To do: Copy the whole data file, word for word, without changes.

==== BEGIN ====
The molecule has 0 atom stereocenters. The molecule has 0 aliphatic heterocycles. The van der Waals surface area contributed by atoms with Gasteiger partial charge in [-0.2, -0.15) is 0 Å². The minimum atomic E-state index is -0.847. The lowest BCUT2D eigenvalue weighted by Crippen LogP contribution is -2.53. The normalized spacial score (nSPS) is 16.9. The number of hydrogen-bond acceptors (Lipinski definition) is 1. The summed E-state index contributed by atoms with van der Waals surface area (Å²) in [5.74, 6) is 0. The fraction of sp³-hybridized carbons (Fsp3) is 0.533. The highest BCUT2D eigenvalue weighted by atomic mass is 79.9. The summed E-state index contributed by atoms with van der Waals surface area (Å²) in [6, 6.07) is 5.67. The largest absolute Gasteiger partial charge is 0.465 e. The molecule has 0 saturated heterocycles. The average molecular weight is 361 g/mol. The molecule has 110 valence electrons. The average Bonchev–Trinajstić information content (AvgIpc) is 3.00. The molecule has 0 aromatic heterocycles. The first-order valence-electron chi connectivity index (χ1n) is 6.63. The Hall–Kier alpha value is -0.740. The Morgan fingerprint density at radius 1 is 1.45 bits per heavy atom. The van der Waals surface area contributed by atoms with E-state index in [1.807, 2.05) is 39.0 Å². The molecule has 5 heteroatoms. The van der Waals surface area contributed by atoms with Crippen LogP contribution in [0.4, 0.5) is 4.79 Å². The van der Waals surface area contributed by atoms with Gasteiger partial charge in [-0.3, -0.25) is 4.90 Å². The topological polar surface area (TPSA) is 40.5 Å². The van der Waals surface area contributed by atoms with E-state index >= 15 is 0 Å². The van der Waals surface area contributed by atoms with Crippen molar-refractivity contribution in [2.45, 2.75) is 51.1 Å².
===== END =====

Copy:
The molecule has 0 atom stereocenters. The molecule has 0 aliphatic heterocycles. The van der Waals surface area contributed by atoms with Gasteiger partial charge in [-0.2, -0.15) is 0 Å². The minimum atomic E-state index is -0.847. The lowest BCUT2D eigenvalue weighted by Crippen LogP contribution is -2.53. The normalized spacial score (nSPS) is 16.9. The number of hydrogen-bond acceptors (Lipinski definition) is 1. The summed E-state index contributed by atoms with van der Waals surface area (Å²) in [5.74, 6) is 0. The fraction of sp³-hybridized carbons (Fsp3) is 0.533. The highest BCUT2D eigenvalue weighted by atomic mass is 79.9. The summed E-state index contributed by atoms with van der Waals surface area (Å²) in [6, 6.07) is 5.67. The largest absolute Gasteiger partial charge is 0.465 e. The molecule has 0 saturated heterocycles. The average molecular weight is 361 g/mol. The molecule has 110 valence electrons. The average Bonchev–Trinajstić information content (AvgIpc) is 3.00. The molecule has 0 aromatic heterocycles. The first-order valence-electron chi connectivity index (χ1n) is 6.63. The Hall–Kier alpha value is -0.740. The Morgan fingerprint density at radius 1 is 1.45 bits per heavy atom. The van der Waals surface area contributed by atoms with E-state index in [1.807, 2.05) is 39.0 Å². The molecule has 5 heteroatoms. The van der Waals surface area contributed by atoms with Crippen LogP contribution in [0.4, 0.5) is 4.79 Å². The van der Waals surface area contributed by atoms with Gasteiger partial charge in [-0.3, -0.25) is 4.90 Å². The topological polar surface area (TPSA) is 40.5 Å². The van der Waals surface area contributed by atoms with E-state index >= 15 is 0 Å². The van der Waals surface area contributed by atoms with Crippen molar-refractivity contribution in [2.45, 2.75) is 51.1 Å².